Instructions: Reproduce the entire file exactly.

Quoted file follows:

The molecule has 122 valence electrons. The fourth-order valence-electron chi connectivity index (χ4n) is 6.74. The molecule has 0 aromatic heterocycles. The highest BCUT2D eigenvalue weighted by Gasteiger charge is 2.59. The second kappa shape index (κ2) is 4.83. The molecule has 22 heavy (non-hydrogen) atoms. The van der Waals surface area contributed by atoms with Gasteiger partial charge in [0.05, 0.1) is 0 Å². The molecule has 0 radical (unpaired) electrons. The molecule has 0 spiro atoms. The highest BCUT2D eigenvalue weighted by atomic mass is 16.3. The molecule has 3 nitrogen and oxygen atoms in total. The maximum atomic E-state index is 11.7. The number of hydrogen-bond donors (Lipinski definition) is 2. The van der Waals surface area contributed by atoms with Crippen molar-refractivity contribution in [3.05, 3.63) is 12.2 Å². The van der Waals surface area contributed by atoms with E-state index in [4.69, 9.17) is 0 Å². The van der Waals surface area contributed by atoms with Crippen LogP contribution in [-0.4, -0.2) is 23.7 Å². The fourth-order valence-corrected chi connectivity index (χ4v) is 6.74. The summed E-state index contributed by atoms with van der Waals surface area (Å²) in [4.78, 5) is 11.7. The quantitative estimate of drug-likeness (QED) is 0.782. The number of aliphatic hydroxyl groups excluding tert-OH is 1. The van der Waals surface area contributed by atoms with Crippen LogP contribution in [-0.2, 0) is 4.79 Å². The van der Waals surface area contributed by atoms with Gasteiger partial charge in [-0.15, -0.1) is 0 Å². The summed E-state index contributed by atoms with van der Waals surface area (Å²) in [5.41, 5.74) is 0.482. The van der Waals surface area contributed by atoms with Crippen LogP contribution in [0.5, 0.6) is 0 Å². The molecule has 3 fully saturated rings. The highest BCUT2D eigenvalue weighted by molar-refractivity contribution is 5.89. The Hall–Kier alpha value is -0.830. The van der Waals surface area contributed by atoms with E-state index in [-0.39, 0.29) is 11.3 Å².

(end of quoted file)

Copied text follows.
The molecule has 122 valence electrons. The fourth-order valence-electron chi connectivity index (χ4n) is 6.74. The molecule has 0 aromatic heterocycles. The highest BCUT2D eigenvalue weighted by Gasteiger charge is 2.59. The second kappa shape index (κ2) is 4.83. The molecule has 22 heavy (non-hydrogen) atoms. The van der Waals surface area contributed by atoms with Gasteiger partial charge in [0.05, 0.1) is 0 Å². The molecule has 0 radical (unpaired) electrons. The molecule has 0 spiro atoms. The highest BCUT2D eigenvalue weighted by atomic mass is 16.3. The molecule has 3 nitrogen and oxygen atoms in total. The maximum atomic E-state index is 11.7. The number of hydrogen-bond donors (Lipinski definition) is 2. The van der Waals surface area contributed by atoms with Crippen molar-refractivity contribution in [3.05, 3.63) is 12.2 Å². The van der Waals surface area contributed by atoms with E-state index in [4.69, 9.17) is 0 Å². The van der Waals surface area contributed by atoms with Crippen LogP contribution in [-0.4, -0.2) is 23.7 Å². The fourth-order valence-corrected chi connectivity index (χ4v) is 6.74. The summed E-state index contributed by atoms with van der Waals surface area (Å²) in [4.78, 5) is 11.7. The quantitative estimate of drug-likeness (QED) is 0.782. The number of aliphatic hydroxyl groups excluding tert-OH is 1. The van der Waals surface area contributed by atoms with Crippen LogP contribution in [-0.2, 0) is 4.79 Å². The van der Waals surface area contributed by atoms with Gasteiger partial charge in [-0.15, -0.1) is 0 Å². The summed E-state index contributed by atoms with van der Waals surface area (Å²) in [5.41, 5.74) is 0.482. The van der Waals surface area contributed by atoms with Crippen LogP contribution in [0.5, 0.6) is 0 Å². The molecule has 3 fully saturated rings. The highest BCUT2D eigenvalue weighted by molar-refractivity contribution is 5.89. The Hall–Kier alpha value is -0.830. The van der Waals surface area contributed by atoms with E-state index in [-0.39, 0.29) is 11.3 Å².